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PHOTO CREDIT: Above photo by John Rickman Photography, San Jose, California.

Naemet Mokhtar Breaks 30 Years of Silence

 

Translated By Priscilla Adum

 

 

In February, 2012, Naemet Mokhtar broke 30 years of media silence and granted an interview to Hany Samy of El Fagr Newspaper. It appeared in the print edition the week of February 12, and was posted to El Fagr's web site on February 18, 2012.

 

 

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"Lucy and Hayatem are not dancers. Dina is the least bad of the bad dancers. Fifi Abdou is a professor."

 

Naemet Mokhtar Speaks after 30 Years of Silence: Nasser said to me, "Is someone dancing naked for the President?"

 

My mother kept El Mougi's oud until Abdel Halim Hafez paid her 5 pounds.

 

[Translator's note: the reference to Fifi Abdo in the headline above means that Fifi is such a good dancer that everyone else looks like a student in comparison; it compares her to a professor because of her expertise. It does NOT mean that Fifi is literally teaching classes somewhere.]

 

Do you remember the dancer Naemet Mokhtar or the Woman Who Conquered the Devil as she was called in reference to the title of one of her most important films?

For those who don't know, she was a very famous dancer, actress and producer. But she suddenly disappeared for more than 35 years without giving any reason for it, and the only thing that was said at the time was that she had retired and begun to wear the hijab (Muslim attire).

After all these years she has returned and granted us an exclusive interview which touched upon many of her life's secrets. She began by telling us the reasons for her disappearance, saying:

Naemet Mokhtar

The change in my life occurred 35 years ago and I consider it a miracle of God. I had entered into a battle with Abdel Moun3em who was the manager of the Central Bank at the time. He lived next door to me and was buying up all the apartments on that floor. He had often [sexually] harassed me before, but I had flatly refused. When he lost all hope with me, he then began to exert extreme pressure on me to leave the apartment. I refused, so he got together with the owner of the building and they agreed to have me evicted. The fact that he had many powerful ties enabled him to be unjust and to oppress any person who stood in his way. At the same time, I had nobody on my side, so we got into a judicial conflict. When the verdict came in, it was in his favor and I almost died of grief that day. As I cried, I asked God to not allow the Central Bank Manager to set foot in my apartment and to not allow him to defeat me.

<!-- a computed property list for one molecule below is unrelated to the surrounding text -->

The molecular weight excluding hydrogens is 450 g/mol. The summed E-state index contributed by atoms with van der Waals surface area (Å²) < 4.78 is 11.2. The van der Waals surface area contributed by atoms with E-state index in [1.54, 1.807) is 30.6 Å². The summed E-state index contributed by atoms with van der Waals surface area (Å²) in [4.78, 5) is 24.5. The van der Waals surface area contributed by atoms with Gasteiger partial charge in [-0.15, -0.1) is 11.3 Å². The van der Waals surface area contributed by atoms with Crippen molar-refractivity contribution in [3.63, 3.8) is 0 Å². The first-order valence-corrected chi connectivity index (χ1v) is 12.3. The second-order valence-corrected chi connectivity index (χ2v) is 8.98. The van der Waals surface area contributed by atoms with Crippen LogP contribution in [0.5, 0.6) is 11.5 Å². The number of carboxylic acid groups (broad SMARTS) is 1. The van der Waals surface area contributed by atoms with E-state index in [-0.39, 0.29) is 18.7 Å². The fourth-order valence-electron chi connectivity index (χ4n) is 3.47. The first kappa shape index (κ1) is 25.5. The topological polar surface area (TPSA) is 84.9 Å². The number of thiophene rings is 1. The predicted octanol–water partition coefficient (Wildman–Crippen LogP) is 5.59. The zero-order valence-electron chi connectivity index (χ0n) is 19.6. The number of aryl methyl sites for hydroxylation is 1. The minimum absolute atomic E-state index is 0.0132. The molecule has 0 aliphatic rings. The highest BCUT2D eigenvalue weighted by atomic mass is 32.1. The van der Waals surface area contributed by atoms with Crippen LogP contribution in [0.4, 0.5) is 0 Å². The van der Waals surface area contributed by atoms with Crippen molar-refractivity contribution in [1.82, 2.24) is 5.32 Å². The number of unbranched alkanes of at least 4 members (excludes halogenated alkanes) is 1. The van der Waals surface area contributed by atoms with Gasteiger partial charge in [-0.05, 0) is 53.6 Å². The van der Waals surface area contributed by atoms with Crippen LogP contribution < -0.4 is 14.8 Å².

The following day my adversary's lawyer suffered a robbery and among the papers that he lost was the copy of the court order to evict me from my apartment. After that, my adversaries returned and prepared new eviction papers, but the courthouse burned down and along with it, my case files. Again the execution of judgment was delayed. My adversaries returned yet again and filed new papers, but on the very day that they were to execute the eviction order, my adversary the Central Bank Manager died. He never set foot in my apartment, just as I had asked God. This in fact astounded me and was one reason why I became closer to God.

Regarding her retirement from art, Naemet said:

The change that occurred to me made me take a look at myself. I saw that it was inappropriate to say my prayers regularly, and then at night appear in public half naked. By this, it doesn't mean that I am against acting or dancing, but I saw that there was a contradiction between one thing and the other, and I felt that this was a sign from God to stay away completely.

This coincided with another event. I had several abortions in the past to terminate pregnancies, thinking that having children would ruin my figure. The doctors informed me that as a consequence of this, I would never be able to have children. During this same period of time I asked God to bless me with a child because I loved children, to the point that I even raised the children of other people. I went to the doctor for a routine check-up and I was surprised when he informed me that I was pregnant. I delivered my baby and I decided not to allow him to be raised by servants. I dedicated myself to him full time.